You wouldn’t think the producers of a hit comedy franchise that has already grossed more than $1 billion worldwide would take their third and final film and use it as an opportunity to refute those critical of the second one, but don’t go underestimating the wounded pride of Hollywood bigwigs. If our first encounter with the Wolf Pack back in 2009 was an unexpected breath of fresh comic air, combining a succession of ever more inventively chaotic elements wrapped around a killer plot hook; and the second, a critically lambasted lazy fiasco that used an uninspired re-creation of nearly every winning joke from the original; the final installment seems to go well out of its way to prove just how bad things can get when you stray from a winning formula.
As with the first two, our comic apex here is Alan (Zach Galifianakis), the hirsute man-child capable of extreme kindness and barbaric irresponsibility. After a particularly gruesome incident on the thruway involving a giraffe, Doug (Justin Bartha), Alan’s brother-in-law, and the other two Wolf Pack members, Stu (EdHelms) and Phil (Bradley Cooper) are brought in on an intervention on Alan’s behalf. Along with the rest of his family, they convince Alan to enter a treatment center in Arizona, to which the boys helpfully offer to drive him. En route they get waylaid by an imposing gangster named Marshall (John Goodman), whose goons kidnap Doug (one successful holdover from the previous films: keep as little of Bartha on screen as possible) so as to force the others to track down their old nemesis Chow (Ken Jeong), just broken out of Bangkok prison and on the lam somewhere in Mexico, in order for Marshall to regain a large number of gold bricks they insist he stole some years back.
With that, we’re on the caper, with the boys first travelling to Tijuana and helping Chow recover what they believe to be the missing gold before ending back where they started, in Las Vegas, for the showdown.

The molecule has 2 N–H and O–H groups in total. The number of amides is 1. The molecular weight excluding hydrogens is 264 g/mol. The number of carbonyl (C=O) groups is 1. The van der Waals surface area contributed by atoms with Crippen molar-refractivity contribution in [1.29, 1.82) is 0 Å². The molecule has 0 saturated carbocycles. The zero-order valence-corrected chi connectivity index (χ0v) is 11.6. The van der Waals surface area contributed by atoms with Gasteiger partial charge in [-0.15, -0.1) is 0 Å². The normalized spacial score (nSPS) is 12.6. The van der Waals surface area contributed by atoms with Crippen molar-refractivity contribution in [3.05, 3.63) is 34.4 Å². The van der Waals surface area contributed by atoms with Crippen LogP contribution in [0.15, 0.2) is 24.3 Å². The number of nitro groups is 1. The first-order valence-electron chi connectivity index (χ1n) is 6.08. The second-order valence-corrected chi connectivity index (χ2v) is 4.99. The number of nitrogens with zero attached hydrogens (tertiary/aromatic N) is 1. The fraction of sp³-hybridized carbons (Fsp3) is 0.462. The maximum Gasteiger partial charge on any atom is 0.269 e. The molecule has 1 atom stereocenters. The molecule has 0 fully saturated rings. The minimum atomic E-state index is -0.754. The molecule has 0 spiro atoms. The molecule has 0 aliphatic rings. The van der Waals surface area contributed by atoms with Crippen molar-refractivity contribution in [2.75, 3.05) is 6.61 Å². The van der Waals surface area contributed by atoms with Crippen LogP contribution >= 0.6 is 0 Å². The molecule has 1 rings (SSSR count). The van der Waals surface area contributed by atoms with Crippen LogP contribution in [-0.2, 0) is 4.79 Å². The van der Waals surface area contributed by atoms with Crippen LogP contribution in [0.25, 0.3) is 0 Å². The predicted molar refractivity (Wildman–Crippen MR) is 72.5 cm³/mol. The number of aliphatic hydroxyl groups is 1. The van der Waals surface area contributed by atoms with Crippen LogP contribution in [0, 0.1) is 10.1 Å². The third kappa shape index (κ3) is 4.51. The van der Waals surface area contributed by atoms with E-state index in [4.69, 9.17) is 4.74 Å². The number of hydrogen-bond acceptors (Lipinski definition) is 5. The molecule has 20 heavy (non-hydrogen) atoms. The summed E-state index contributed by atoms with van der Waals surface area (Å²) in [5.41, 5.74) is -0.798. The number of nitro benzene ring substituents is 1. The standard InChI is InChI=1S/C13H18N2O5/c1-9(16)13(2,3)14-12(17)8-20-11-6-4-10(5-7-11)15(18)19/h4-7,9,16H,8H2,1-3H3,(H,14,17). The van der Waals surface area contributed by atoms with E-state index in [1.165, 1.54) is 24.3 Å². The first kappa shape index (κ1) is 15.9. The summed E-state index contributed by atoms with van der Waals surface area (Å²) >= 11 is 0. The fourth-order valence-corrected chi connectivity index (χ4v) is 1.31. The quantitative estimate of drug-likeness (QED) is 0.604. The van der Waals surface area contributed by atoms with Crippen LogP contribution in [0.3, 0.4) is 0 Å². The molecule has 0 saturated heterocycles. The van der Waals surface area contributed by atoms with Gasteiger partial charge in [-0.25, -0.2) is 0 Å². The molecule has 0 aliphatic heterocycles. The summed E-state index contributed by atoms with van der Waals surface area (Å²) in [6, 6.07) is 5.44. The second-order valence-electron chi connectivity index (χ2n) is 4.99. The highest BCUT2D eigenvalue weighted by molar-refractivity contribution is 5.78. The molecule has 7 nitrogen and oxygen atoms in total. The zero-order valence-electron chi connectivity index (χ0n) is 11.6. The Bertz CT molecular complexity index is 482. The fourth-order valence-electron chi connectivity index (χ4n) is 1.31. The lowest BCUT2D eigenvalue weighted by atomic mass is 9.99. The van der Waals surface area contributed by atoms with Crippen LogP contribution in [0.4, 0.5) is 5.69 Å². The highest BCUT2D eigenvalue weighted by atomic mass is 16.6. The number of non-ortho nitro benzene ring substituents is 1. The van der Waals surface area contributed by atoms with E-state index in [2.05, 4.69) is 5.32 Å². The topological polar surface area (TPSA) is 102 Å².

One thing the producers seemed determined to establish is that the new film takes precious little from previous installments. Beyond the characters - who remain static and surprisingly inert - the only connective tissue is the host of guest stars who return for cameo roles (including Heather Graham and Mike Epps). The rest of the time, the film strains for laughs it used to create with ease, and tries to turn animal cruelty into a running gag. At a loss for much else to do, the film at times resembles some kind of misguided action caper, not even trying for the big guffaw, instead settling for a series of wan smiles.
This is Alan’s film from start to finish, and like a particularly odd appetizer that would leave you depressingly hungry as an entree, his character is simply not built to sustain that kind of weight. As two elements in a larger panoply, Alan and Chow can work wonders, but left on screen for too long, the characters’ comic whimsies get less and less amusing and empty. If the funniest thing in the film’s first 90 minutes is just the recurring sound of Chow’s sneering chuckle, you know things have turned pretty sour.
Music is relied upon far too often to punch up washed-out jokes (as the Pack first gets to Tijuana, The Coasters’ “Down in Mexico” is blasted at us), as is its reliance on Jeong and Galifianakis to bring the funny all by themselves. We might not expect a lot out of straight men Cooper and Helms, but the two are given practically nothing to do except react to everything around them in shock. The lingering image of the film is one character after another looking agape at something and screaming out “What the ?” over and over again.
That is, until the very end - in a post-script stuffed in after the initial credit break - where the film finally cuts loose, referencing the opening of the first film in such a way as if to prove we were wrong to want them to try and pull away from it in the first place. They might have a point: In roughly two minutes, this coda earns more genuine laughs than anything in the 100 that came before it. Otherwise, gone is the original’s inventiveness and anarchic spirit, and gone too is any light from the characters’ eyes. Consider the Wolf Pack Cash Grab trilogy numbingly complete.
The Hangover Part III 74 Cast: Bradley Cooper, Zach Galifianakis, Ed Helms, Ken Jeong, John Goodman, Justin Bartha, Jeffrey Tambor, Mike Epps
Director: Todd Phillips
Rating: R, for pervasive language, including sexual references, some violence and drug content, and brief graphic nudity
Running time: 100 minutes